By Wendell Cantrell
(This is the last of four articles examining the Christian response to civil disobedience.)
As Christians, we have a history of believing in the rule of law and respect for the authority of earthly rulers. We are especially privileged to live in a democratic society where all citizens have the right to participate in the political process. We are seeing, however, that even in a democracy, laws can be unjust. In our balanced study of scripture and lessons from church history, we see that our faith and forefathers have taught us that civil disobedience is required in the face of gravely unjust or immoral laws. Such laws claim no authority beyond that of sheer human will. We are going to look at three areas where we are or will be facing unjust laws. Finally, we will introduce you to a document for your consideration called the Manhattan Declaration.
So God created man in his own image, in the image of God he created him; male and female he created them (Genesis 1:27).
The Roe v. Wade decision in 1973 stripped the unborn of legal protection and continues to treat elective abortion as a fundamental, constitutional right, with limited restrictions. Public sentiment, especially among young adults, is certainly trending towards pro-life. We still, however, see a pro-abortion ideology prevailing today in our media and government. Did you notice the lack of coverage in mainstream media of the Washington D.C. March for Life, with 400,000 participants commemorating the 39th anniversary of Roe v. Wade? The commitment to the sanctity of life is certainly not a matter of partisan loyalty. We have seen elected officials and appointees of both major political parties giving legal sanction to “the culture of death”. This culture cheapens life in all its stages and conditions by promoting the belief that lives that are imperfect, immature, or inconvenient, may be discarded. We must call on those who have been entrusted with temporal power to fulfill the first responsibility of government: to protect the weak and vulnerable against violent attack, and to do so with no favoritism, partiality, or discrimination. What the Bible and the light of reason make clear, we must make clear. We must be willing to defend, even at risk and cost to ourselves and our institutions, the lives of our brothers and sisters at every stage of development and in every condition.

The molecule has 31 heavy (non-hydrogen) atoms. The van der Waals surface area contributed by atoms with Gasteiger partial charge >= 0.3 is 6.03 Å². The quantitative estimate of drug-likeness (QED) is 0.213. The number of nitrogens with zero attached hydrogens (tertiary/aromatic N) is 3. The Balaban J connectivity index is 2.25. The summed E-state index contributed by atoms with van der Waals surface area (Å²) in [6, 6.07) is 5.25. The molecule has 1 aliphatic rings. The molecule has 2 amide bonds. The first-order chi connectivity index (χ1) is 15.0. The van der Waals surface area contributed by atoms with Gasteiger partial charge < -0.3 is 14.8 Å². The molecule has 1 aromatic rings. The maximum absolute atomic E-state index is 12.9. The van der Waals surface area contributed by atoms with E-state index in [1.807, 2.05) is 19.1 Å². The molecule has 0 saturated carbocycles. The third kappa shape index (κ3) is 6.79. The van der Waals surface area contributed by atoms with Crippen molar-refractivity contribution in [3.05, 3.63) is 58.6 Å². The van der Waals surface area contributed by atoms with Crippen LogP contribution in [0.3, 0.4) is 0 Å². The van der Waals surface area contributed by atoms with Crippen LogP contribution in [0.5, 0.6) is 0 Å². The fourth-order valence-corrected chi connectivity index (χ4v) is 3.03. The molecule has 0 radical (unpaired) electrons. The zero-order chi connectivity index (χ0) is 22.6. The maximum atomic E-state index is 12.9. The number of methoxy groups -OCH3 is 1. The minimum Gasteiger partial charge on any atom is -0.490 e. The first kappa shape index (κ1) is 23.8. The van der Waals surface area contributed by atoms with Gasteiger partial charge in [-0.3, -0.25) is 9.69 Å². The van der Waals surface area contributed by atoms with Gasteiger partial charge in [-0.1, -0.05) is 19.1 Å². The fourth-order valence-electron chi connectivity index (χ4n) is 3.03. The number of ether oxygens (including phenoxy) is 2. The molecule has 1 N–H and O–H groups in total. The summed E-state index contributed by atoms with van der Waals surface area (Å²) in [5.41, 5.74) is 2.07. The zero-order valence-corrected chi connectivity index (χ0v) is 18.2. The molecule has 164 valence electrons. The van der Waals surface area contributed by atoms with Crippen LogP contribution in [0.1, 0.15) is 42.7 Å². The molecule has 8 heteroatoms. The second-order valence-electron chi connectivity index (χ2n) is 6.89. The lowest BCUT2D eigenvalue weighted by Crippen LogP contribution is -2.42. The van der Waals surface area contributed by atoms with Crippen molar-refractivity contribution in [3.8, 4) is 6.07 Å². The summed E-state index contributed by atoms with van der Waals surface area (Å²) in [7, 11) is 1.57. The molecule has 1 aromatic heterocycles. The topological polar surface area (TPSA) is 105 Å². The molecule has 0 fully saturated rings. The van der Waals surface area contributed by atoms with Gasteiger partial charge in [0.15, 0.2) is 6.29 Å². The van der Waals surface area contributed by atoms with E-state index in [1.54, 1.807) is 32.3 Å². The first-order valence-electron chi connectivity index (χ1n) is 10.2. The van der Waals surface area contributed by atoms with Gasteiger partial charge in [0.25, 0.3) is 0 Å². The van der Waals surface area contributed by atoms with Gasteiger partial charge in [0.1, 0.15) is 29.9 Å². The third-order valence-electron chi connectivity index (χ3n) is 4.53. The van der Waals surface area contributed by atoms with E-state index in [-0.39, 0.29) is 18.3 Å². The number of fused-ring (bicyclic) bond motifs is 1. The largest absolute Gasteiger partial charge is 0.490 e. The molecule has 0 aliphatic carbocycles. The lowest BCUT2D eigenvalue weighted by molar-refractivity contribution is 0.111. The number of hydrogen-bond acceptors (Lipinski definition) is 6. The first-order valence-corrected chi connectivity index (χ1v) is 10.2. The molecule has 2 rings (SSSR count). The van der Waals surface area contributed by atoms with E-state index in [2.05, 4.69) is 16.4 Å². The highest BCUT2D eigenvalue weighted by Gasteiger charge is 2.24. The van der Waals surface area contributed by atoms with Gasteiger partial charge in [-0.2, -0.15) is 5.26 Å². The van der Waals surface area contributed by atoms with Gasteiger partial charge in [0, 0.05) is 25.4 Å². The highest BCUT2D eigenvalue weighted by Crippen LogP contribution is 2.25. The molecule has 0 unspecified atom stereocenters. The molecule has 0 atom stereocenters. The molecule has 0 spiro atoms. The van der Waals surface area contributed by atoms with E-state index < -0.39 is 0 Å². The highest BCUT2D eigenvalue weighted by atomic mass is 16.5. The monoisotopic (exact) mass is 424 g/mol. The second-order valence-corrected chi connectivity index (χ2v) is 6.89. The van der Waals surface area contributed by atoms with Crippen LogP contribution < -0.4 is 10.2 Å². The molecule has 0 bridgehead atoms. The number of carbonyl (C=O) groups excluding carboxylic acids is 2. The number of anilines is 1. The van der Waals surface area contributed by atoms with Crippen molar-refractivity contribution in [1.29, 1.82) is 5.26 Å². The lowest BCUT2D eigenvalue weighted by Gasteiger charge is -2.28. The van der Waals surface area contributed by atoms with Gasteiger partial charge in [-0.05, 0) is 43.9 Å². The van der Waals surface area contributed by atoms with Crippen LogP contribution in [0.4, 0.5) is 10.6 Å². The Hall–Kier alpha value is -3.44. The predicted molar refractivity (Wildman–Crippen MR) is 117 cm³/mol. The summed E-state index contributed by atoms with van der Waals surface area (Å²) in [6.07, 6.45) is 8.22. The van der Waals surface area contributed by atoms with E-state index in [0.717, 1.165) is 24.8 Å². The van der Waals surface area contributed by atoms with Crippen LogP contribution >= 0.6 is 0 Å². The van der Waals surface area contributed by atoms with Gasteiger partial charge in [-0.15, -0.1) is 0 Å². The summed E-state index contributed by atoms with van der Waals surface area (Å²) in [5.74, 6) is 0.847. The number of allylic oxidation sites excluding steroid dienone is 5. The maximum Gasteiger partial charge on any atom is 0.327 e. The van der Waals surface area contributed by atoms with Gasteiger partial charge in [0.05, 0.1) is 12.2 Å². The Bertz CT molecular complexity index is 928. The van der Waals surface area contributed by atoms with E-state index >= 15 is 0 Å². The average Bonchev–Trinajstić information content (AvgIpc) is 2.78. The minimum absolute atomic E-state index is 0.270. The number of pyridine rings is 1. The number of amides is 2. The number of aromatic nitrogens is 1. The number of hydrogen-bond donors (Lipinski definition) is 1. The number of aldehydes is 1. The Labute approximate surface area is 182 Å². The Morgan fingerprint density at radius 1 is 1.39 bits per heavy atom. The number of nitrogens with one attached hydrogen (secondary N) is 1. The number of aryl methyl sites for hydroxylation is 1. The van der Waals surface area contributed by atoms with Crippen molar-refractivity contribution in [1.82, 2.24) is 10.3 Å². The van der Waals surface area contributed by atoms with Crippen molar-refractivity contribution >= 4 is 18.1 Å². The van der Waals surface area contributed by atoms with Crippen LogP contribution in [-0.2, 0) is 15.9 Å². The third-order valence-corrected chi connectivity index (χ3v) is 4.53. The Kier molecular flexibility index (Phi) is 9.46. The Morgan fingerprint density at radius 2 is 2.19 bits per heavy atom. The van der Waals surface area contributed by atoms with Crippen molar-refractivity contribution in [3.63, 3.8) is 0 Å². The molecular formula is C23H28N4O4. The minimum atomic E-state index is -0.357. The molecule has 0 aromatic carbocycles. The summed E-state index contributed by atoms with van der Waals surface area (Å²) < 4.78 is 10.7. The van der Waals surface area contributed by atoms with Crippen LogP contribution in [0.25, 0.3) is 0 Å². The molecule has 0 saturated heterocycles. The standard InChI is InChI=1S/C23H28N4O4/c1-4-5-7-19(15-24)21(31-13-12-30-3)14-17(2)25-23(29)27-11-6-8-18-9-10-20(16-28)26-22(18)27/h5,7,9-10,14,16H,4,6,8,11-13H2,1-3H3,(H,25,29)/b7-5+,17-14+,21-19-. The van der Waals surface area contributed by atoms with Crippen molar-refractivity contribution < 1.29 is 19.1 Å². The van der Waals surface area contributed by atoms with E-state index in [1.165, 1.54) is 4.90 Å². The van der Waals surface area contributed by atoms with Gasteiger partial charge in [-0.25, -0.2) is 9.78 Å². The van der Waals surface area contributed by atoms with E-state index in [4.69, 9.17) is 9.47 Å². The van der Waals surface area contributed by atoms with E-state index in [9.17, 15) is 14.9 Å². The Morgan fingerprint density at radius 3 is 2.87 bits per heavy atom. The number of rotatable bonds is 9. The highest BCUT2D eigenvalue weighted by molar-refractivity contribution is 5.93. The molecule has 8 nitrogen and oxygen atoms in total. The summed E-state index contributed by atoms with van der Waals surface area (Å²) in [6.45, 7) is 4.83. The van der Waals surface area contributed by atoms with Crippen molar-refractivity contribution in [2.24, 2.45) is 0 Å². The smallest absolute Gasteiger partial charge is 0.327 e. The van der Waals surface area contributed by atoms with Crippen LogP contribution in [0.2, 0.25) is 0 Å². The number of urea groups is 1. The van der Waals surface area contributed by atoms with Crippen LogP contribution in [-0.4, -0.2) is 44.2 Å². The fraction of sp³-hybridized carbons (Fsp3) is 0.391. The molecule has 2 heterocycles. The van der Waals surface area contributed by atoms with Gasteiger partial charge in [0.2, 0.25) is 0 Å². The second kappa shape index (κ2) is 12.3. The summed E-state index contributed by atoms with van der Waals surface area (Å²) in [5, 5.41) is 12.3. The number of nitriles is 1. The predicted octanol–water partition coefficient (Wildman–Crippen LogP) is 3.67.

The man said, “This is now bone of my bones and flesh of my flesh; she shall be called woman, for she was taken out of man.” For this reason a man will leave his father and mother and be united to his wife, and they will become one flesh (Genesis 2:23-24).
In Scripture, the creation of man and woman, and their one-flesh union as husband and wife, is the crowning achievement of God’s creation. In the transmission of life and the nurturing of children, men and women joined as spouses are given the great honor of being partners with God Himself. Marriage then, is the first institution of human society—indeed it is the institution on which all other human institutions have their foundation. In the Bible, the Lord blesses and holds marriage in the highest esteem. We confess with sadness that Christians and our institutions have too often scandalously failed to uphold the institution of marriage and to model for the world the true meaning of marriage. Insofar as we have remained silent about social practices that undermine the dignity of marriage, we repent and call upon all Christians to do the same.